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12 home / february 2002 / reviews Turn Page BackwardBack to HomeTurn Page Forward

Kido Tenshi Angelic Layer
Game Boy Advance
Angelic Layer is a hard game to master.
Overall Rating:

Animefringe Reviews:
Kido Tenshi Angelic Layer
By Adam "OMEGA" Arnold

As any CLAMP fan should know by now, the manga super-star creative team recently finished an offbeat series about a young girl who is on her way to her aunt's house and happens to get involved in the latest toy craze hitting Tokyo. That craze is Angelic Layer, a high tech game involving two combatants using customized fighting dolls that the players, known as a dues, control mentally. If your doll runs out of energy or is thrown out of the combat arena then you lose. A perfect concept for a fighting game if I ever saw one.

Still, the people over at Epoch definitely know how to make an interesting concept a little more challenging than just mashing a lot of buttons. They've taken the plot and characters of the anime series and turned them into an amazingly unique game. Angelic Layer is not a fighter... well, not in the traditional sense. It is part RPG, where you control Misaki as she strives to climb the Angelic Layer tournament ranks with her angel Hikaru in a rather cut and dry retelling of the anime. On the flip side, the game is a strategic move-based fighting game that is a cross between Mega Man Battle Network and Parappa The Rapper.

The game is pretty linear, so there isn't much to do except for watch the action, read the text, and press a button. It does get kind of old after a while, especially if you are familiar with the anime. Plus the controls are kind of awkward when you play as Misaki, because she must be moved diagonally. Even if you go up to someone to talk to them, it might not register until you've moved back and approached a character differently.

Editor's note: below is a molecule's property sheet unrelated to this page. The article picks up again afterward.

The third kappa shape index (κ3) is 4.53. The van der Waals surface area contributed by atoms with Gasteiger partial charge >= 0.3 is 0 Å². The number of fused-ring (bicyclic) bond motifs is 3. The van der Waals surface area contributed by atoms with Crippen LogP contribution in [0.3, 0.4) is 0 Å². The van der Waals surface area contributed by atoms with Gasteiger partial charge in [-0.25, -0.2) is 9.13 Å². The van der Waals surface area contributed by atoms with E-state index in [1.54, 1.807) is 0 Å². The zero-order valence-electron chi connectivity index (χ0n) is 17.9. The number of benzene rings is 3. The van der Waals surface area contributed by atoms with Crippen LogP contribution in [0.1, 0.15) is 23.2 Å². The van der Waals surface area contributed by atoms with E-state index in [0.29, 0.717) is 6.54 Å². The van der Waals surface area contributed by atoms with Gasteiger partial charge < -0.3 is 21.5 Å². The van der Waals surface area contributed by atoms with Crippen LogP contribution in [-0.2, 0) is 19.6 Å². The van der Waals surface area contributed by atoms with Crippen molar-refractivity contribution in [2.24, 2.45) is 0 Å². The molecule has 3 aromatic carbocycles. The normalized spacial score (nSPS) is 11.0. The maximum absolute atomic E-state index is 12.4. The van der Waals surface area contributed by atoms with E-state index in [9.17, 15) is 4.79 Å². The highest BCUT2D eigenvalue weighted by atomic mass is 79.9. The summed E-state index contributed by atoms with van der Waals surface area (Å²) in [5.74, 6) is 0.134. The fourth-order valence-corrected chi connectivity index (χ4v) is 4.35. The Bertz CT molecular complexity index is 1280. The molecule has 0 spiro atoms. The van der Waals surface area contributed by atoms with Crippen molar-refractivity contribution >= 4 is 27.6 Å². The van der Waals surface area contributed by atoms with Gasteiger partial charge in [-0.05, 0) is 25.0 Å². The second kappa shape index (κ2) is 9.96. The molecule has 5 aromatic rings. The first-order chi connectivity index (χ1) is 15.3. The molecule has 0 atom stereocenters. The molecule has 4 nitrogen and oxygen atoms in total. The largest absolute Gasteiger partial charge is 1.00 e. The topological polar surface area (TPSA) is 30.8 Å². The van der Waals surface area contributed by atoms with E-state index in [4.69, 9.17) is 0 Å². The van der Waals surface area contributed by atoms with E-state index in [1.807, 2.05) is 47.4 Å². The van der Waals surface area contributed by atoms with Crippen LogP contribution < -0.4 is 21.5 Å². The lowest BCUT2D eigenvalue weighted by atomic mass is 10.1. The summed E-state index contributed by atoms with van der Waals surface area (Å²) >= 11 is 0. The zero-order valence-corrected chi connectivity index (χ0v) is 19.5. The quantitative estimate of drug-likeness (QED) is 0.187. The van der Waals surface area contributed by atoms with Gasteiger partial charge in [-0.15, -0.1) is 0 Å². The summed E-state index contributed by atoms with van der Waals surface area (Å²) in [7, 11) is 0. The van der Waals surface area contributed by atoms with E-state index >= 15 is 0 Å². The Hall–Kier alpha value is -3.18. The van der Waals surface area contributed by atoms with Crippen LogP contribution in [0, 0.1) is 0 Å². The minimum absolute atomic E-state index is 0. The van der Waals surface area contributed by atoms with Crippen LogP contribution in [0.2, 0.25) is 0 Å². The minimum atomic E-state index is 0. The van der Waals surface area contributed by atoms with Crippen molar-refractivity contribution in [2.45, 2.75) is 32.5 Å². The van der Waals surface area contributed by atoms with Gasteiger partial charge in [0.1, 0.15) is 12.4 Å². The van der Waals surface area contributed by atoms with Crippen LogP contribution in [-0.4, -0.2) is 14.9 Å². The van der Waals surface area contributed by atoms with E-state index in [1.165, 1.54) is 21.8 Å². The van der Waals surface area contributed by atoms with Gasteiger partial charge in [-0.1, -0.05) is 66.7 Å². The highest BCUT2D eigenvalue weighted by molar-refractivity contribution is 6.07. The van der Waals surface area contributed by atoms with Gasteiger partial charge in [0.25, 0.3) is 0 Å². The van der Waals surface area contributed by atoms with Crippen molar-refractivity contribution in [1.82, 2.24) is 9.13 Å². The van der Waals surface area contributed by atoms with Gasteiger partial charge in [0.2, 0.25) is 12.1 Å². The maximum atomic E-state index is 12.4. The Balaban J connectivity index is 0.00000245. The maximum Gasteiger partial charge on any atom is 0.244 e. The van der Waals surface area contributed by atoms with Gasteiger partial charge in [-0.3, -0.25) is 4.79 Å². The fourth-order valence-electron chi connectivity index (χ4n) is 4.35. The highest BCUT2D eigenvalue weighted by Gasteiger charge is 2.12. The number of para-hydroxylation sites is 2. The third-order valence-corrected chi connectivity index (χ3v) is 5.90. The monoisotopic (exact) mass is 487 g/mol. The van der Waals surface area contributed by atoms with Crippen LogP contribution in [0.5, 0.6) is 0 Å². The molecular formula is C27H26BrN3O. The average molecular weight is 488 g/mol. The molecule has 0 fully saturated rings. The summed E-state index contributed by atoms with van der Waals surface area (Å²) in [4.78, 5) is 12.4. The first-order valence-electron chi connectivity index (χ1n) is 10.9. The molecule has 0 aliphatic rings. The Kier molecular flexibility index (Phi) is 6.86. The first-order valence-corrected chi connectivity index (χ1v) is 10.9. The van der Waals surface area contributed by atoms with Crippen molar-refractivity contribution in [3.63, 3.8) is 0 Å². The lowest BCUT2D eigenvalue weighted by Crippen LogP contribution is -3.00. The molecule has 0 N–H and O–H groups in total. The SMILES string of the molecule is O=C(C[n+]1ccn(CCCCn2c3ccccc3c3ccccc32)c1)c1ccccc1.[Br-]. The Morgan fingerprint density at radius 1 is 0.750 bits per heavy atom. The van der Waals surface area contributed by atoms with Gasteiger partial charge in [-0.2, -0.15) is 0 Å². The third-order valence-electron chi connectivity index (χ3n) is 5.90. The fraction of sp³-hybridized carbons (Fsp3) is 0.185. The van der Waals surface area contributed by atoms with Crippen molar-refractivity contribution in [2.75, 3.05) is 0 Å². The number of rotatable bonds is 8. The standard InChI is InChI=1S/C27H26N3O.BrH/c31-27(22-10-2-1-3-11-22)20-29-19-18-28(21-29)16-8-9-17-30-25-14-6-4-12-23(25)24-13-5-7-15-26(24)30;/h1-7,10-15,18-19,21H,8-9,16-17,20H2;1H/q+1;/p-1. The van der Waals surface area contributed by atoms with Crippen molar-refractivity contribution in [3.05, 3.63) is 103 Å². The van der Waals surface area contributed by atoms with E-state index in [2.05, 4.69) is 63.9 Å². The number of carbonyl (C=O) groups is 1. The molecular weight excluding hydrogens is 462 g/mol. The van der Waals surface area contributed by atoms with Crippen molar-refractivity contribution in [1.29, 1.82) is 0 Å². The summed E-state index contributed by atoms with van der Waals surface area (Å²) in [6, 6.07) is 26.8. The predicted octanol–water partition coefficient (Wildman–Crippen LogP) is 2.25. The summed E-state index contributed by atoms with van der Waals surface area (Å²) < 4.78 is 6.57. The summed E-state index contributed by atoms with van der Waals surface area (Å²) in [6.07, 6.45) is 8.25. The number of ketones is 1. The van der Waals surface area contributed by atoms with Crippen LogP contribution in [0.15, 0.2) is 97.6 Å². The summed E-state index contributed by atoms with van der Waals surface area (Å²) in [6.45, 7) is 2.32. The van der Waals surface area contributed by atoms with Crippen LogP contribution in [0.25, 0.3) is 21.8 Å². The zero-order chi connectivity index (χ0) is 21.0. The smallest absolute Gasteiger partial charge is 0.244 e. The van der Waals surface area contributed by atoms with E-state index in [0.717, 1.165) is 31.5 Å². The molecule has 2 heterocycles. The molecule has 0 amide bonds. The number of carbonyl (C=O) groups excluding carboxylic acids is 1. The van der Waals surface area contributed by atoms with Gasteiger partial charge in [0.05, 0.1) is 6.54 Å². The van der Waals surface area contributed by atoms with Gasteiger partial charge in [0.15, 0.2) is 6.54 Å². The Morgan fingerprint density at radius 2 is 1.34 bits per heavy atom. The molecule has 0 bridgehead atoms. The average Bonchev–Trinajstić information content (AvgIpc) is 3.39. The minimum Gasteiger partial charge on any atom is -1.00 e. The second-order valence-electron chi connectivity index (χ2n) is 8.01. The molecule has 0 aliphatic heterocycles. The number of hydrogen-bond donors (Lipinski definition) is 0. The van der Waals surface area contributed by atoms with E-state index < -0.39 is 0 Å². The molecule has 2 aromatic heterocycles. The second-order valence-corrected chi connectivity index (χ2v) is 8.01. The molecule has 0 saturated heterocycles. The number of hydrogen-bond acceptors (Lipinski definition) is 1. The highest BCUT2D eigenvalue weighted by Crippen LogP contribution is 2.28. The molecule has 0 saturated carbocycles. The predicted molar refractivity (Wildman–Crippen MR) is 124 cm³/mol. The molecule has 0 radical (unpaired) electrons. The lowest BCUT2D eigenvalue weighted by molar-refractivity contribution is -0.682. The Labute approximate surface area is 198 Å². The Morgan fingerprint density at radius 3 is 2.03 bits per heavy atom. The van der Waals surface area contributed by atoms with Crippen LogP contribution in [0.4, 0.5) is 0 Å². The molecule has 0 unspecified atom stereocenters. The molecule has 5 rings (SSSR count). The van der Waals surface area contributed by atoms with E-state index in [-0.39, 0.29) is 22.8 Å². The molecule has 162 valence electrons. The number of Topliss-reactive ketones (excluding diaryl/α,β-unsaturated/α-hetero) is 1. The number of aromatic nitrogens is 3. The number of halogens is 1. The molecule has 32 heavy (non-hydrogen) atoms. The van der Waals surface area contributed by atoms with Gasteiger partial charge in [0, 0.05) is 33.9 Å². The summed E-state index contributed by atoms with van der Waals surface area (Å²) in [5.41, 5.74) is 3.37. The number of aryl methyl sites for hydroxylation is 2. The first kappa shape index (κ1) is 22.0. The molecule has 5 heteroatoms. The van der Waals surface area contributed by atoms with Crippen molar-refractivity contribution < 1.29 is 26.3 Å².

The game does kick into high gear when it goes into fight mode, though... and believe me, that's a good thing. The game really begins to show it's potential for being a killer strategy game when you are controlling Hikaru in the layer. The initial couple of fights are basically training matches to get used to the controls and explain how the moves work. Knowing some Japanese at this point would be very helpful and save you from a lot of time blindly testing out what works and what doesn't when you are in the tournament fights.

In the layer, the floor is set up in a grid and you are allowed to move a select few spaces at a time sort of like chess. When you come in contact with your opponent you have to open up a menu and select a move to pull off. The catch is that you have to pay strict attention to the screen and perform a timed set of moves to either attack or dodge a blow for it to be completed successfully. If you are off at all, then the move will fail and you will loose concentration points - or worse, get hit and lose life points. In a sense, this is the only true way that Angelic Layer could ever emulate the dues-angel mental command relationship that is the essence of the series. The easiest way to win is to push your opponent out of the layer, but this isn't as easy as it seems, later on. Sometimes it's better to just wear down your opponent until they loose all their life.

The coolest thing about the game is that once you finish story mode, you unlock some secret areas. The most important of these is the ability to create your own angels from scratch, train them, and fight with them. Still, getting to this point might be a bit too much for anyone that isn't willing to brave the language barrier that makes this such a difficult game to master. If you can't read or translate Japanese, then all you will be doing through the story mode is simply pressing the buttons a lot until something happens. It gets kind of tedious after a while, and not even the great sound clips and good graphics and prevent this.

In closing, I would just like to note - what's the chance of anyone besides Japan ever seeing this game? You know that expression about a cold day in a really hot place? Apply it to this situation.

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